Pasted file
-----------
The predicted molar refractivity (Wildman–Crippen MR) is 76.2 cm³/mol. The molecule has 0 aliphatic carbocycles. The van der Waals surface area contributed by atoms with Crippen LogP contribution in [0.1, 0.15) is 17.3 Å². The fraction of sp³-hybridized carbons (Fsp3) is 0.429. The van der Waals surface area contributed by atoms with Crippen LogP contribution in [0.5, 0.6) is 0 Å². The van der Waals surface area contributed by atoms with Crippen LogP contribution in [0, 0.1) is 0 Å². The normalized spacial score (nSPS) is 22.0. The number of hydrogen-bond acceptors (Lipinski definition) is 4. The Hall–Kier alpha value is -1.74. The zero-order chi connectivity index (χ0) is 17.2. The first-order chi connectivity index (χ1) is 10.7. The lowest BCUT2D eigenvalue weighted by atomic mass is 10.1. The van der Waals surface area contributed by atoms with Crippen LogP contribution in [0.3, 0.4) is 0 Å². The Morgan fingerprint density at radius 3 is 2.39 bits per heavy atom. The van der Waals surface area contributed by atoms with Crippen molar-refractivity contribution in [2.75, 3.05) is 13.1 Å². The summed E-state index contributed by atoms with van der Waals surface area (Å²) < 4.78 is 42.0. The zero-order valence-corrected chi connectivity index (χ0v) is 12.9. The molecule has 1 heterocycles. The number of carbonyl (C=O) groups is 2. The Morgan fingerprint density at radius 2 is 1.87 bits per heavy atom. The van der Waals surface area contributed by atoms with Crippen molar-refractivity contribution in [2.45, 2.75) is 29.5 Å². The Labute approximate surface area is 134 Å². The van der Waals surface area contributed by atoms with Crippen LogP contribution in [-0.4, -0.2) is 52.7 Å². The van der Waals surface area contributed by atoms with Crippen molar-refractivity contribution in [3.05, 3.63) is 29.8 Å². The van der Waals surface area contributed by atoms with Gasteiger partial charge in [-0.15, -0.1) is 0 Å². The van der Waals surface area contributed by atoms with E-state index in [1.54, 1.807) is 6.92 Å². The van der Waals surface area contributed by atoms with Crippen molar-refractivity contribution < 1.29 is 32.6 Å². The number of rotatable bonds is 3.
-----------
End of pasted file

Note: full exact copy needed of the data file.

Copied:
The predicted molar refractivity (Wildman–Crippen MR) is 76.2 cm³/mol. The molecule has 0 aliphatic carbocycles. The van der Waals surface area contributed by atoms with Crippen LogP contribution in [0.1, 0.15) is 17.3 Å². The fraction of sp³-hybridized carbons (Fsp3) is 0.429. The van der Waals surface area contributed by atoms with Crippen LogP contribution in [0.5, 0.6) is 0 Å². The van der Waals surface area contributed by atoms with Crippen LogP contribution in [0, 0.1) is 0 Å². The normalized spacial score (nSPS) is 22.0. The number of hydrogen-bond acceptors (Lipinski definition) is 4. The Hall–Kier alpha value is -1.74. The zero-order chi connectivity index (χ0) is 17.2. The first-order chi connectivity index (χ1) is 10.7. The lowest BCUT2D eigenvalue weighted by atomic mass is 10.1. The van der Waals surface area contributed by atoms with Crippen LogP contribution in [0.3, 0.4) is 0 Å². The Morgan fingerprint density at radius 3 is 2.39 bits per heavy atom. The van der Waals surface area contributed by atoms with Crippen molar-refractivity contribution in [2.75, 3.05) is 13.1 Å². The summed E-state index contributed by atoms with van der Waals surface area (Å²) < 4.78 is 42.0. The zero-order valence-corrected chi connectivity index (χ0v) is 12.9. The molecule has 1 heterocycles. The number of carbonyl (C=O) groups is 2. The Morgan fingerprint density at radius 2 is 1.87 bits per heavy atom. The van der Waals surface area contributed by atoms with Crippen molar-refractivity contribution in [2.45, 2.75) is 29.5 Å². The Labute approximate surface area is 134 Å². The van der Waals surface area contributed by atoms with Crippen LogP contribution in [-0.4, -0.2) is 52.7 Å². The van der Waals surface area contributed by atoms with Crippen molar-refractivity contribution in [3.05, 3.63) is 29.8 Å². The van der Waals surface area contributed by atoms with Gasteiger partial charge in [-0.15, -0.1) is 0 Å². The van der Waals surface area contributed by atoms with E-state index in [1.54, 1.807) is 6.92 Å². The van der Waals surface area contributed by atoms with Crippen molar-refractivity contribution < 1.29 is 32.6 Å². The number of rotatable bonds is 3.